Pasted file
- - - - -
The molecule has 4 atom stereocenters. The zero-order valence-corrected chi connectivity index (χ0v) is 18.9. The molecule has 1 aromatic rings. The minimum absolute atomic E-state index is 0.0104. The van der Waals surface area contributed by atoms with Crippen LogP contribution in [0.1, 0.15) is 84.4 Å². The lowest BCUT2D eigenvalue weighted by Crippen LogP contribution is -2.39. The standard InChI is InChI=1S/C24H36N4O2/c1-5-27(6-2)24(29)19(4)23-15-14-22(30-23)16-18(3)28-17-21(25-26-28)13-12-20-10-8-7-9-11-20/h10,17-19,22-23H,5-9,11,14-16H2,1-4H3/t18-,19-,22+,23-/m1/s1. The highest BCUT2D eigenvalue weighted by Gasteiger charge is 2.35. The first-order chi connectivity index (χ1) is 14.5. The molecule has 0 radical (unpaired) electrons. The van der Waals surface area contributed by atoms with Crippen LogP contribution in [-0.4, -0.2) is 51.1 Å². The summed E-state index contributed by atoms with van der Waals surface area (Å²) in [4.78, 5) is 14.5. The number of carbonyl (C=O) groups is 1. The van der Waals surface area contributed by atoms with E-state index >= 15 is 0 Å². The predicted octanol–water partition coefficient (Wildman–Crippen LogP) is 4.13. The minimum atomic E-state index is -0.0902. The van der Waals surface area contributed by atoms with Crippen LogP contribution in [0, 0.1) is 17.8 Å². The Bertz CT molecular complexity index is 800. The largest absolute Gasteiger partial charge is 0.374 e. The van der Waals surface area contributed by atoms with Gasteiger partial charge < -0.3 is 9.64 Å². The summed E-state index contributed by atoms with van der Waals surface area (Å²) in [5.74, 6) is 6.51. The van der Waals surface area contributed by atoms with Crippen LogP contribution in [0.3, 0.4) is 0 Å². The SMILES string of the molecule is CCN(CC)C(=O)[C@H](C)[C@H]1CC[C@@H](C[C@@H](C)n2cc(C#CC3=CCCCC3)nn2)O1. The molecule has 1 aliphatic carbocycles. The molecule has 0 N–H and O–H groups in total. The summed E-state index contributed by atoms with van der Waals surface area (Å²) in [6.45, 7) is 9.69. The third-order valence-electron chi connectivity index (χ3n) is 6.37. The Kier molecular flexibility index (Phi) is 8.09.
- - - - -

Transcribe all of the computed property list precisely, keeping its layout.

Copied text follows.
The molecule has 4 atom stereocenters. The zero-order valence-corrected chi connectivity index (χ0v) is 18.9. The molecule has 1 aromatic rings. The minimum absolute atomic E-state index is 0.0104. The van der Waals surface area contributed by atoms with Crippen LogP contribution in [0.1, 0.15) is 84.4 Å². The lowest BCUT2D eigenvalue weighted by Crippen LogP contribution is -2.39. The standard InChI is InChI=1S/C24H36N4O2/c1-5-27(6-2)24(29)19(4)23-15-14-22(30-23)16-18(3)28-17-21(25-26-28)13-12-20-10-8-7-9-11-20/h10,17-19,22-23H,5-9,11,14-16H2,1-4H3/t18-,19-,22+,23-/m1/s1. The highest BCUT2D eigenvalue weighted by Gasteiger charge is 2.35. The first-order chi connectivity index (χ1) is 14.5. The molecule has 0 radical (unpaired) electrons. The van der Waals surface area contributed by atoms with Crippen LogP contribution in [-0.4, -0.2) is 51.1 Å². The summed E-state index contributed by atoms with van der Waals surface area (Å²) in [4.78, 5) is 14.5. The number of carbonyl (C=O) groups is 1. The van der Waals surface area contributed by atoms with E-state index >= 15 is 0 Å². The predicted octanol–water partition coefficient (Wildman–Crippen LogP) is 4.13. The minimum atomic E-state index is -0.0902. The van der Waals surface area contributed by atoms with Crippen LogP contribution in [0, 0.1) is 17.8 Å². The Bertz CT molecular complexity index is 800. The largest absolute Gasteiger partial charge is 0.374 e. The van der Waals surface area contributed by atoms with Gasteiger partial charge < -0.3 is 9.64 Å². The summed E-state index contributed by atoms with van der Waals surface area (Å²) in [5.74, 6) is 6.51. The van der Waals surface area contributed by atoms with Crippen LogP contribution in [0.3, 0.4) is 0 Å². The SMILES string of the molecule is CCN(CC)C(=O)[C@H](C)[C@H]1CC[C@@H](C[C@@H](C)n2cc(C#CC3=CCCCC3)nn2)O1. The molecule has 1 aliphatic carbocycles. The molecule has 0 N–H and O–H groups in total. The summed E-state index contributed by atoms with van der Waals surface area (Å²) in [6.45, 7) is 9.69. The third-order valence-electron chi connectivity index (χ3n) is 6.37. The Kier molecular flexibility index (Phi) is 8.09.